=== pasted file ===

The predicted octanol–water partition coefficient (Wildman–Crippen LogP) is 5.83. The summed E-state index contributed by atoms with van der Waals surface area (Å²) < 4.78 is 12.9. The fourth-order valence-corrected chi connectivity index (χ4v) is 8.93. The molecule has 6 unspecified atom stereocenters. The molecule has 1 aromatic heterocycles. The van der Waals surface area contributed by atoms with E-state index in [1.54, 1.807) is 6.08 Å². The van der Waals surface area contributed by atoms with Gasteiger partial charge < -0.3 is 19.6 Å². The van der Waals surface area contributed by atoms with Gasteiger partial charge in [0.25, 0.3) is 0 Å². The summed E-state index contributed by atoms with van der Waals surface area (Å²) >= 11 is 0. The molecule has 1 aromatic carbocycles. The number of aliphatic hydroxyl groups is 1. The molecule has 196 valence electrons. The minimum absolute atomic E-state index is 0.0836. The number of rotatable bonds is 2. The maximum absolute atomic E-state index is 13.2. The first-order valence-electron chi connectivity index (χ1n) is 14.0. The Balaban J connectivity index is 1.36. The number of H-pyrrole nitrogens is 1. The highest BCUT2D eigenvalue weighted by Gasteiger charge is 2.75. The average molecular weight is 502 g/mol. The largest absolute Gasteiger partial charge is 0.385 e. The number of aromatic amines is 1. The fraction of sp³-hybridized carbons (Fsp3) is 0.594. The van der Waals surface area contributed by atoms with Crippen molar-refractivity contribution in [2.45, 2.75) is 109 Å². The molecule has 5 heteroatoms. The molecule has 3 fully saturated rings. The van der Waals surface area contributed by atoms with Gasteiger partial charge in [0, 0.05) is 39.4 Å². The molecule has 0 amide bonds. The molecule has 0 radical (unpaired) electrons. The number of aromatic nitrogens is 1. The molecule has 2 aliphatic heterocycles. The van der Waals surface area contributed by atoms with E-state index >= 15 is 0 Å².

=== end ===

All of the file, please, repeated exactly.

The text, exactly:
The predicted octanol–water partition coefficient (Wildman–Crippen LogP) is 5.83. The summed E-state index contributed by atoms with van der Waals surface area (Å²) < 4.78 is 12.9. The fourth-order valence-corrected chi connectivity index (χ4v) is 8.93. The molecule has 6 unspecified atom stereocenters. The molecule has 1 aromatic heterocycles. The van der Waals surface area contributed by atoms with E-state index in [1.54, 1.807) is 6.08 Å². The van der Waals surface area contributed by atoms with Gasteiger partial charge < -0.3 is 19.6 Å². The van der Waals surface area contributed by atoms with Gasteiger partial charge in [0.25, 0.3) is 0 Å². The summed E-state index contributed by atoms with van der Waals surface area (Å²) >= 11 is 0. The molecule has 1 aromatic carbocycles. The number of aliphatic hydroxyl groups is 1. The molecule has 196 valence electrons. The minimum absolute atomic E-state index is 0.0836. The number of rotatable bonds is 2. The maximum absolute atomic E-state index is 13.2. The first-order valence-electron chi connectivity index (χ1n) is 14.0. The Balaban J connectivity index is 1.36. The number of H-pyrrole nitrogens is 1. The highest BCUT2D eigenvalue weighted by Gasteiger charge is 2.75. The average molecular weight is 502 g/mol. The largest absolute Gasteiger partial charge is 0.385 e. The number of aromatic amines is 1. The fraction of sp³-hybridized carbons (Fsp3) is 0.594. The van der Waals surface area contributed by atoms with Crippen molar-refractivity contribution in [2.45, 2.75) is 109 Å². The molecule has 5 heteroatoms. The molecule has 3 fully saturated rings. The van der Waals surface area contributed by atoms with Gasteiger partial charge in [0, 0.05) is 39.4 Å². The molecule has 0 amide bonds. The molecule has 0 radical (unpaired) electrons. The number of aromatic nitrogens is 1. The molecule has 2 aliphatic heterocycles. The van der Waals surface area contributed by atoms with E-state index >= 15 is 0 Å².